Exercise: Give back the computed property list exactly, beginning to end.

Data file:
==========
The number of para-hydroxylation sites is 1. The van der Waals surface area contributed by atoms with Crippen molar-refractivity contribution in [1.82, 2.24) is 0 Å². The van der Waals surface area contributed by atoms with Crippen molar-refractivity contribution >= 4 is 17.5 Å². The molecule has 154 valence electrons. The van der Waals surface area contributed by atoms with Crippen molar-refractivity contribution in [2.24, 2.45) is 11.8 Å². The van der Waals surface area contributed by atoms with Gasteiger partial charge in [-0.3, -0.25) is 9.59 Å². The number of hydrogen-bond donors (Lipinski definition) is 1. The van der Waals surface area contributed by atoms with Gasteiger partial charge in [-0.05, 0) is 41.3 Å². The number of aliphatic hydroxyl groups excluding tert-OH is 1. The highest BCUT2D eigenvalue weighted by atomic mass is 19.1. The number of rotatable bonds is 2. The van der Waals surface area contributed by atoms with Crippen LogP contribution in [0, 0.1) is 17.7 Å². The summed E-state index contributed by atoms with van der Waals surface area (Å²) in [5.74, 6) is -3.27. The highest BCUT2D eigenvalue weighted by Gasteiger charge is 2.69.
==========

The number of para-hydroxylation sites is 1. The van der Waals surface area contributed by atoms with Crippen molar-refractivity contribution in [1.82, 2.24) is 0 Å². The van der Waals surface area contributed by atoms with Crippen molar-refractivity contribution >= 4 is 17.5 Å². The molecule has 154 valence electrons. The van der Waals surface area contributed by atoms with Crippen molar-refractivity contribution in [2.24, 2.45) is 11.8 Å². The van der Waals surface area contributed by atoms with Gasteiger partial charge in [-0.3, -0.25) is 9.59 Å². The number of hydrogen-bond donors (Lipinski definition) is 1. The van der Waals surface area contributed by atoms with Gasteiger partial charge in [-0.05, 0) is 41.3 Å². The number of aliphatic hydroxyl groups excluding tert-OH is 1. The highest BCUT2D eigenvalue weighted by atomic mass is 19.1. The number of rotatable bonds is 2. The van der Waals surface area contributed by atoms with Crippen LogP contribution in [0, 0.1) is 17.7 Å². The summed E-state index contributed by atoms with van der Waals surface area (Å²) in [5.74, 6) is -3.27. The highest BCUT2D eigenvalue weighted by Gasteiger charge is 2.69.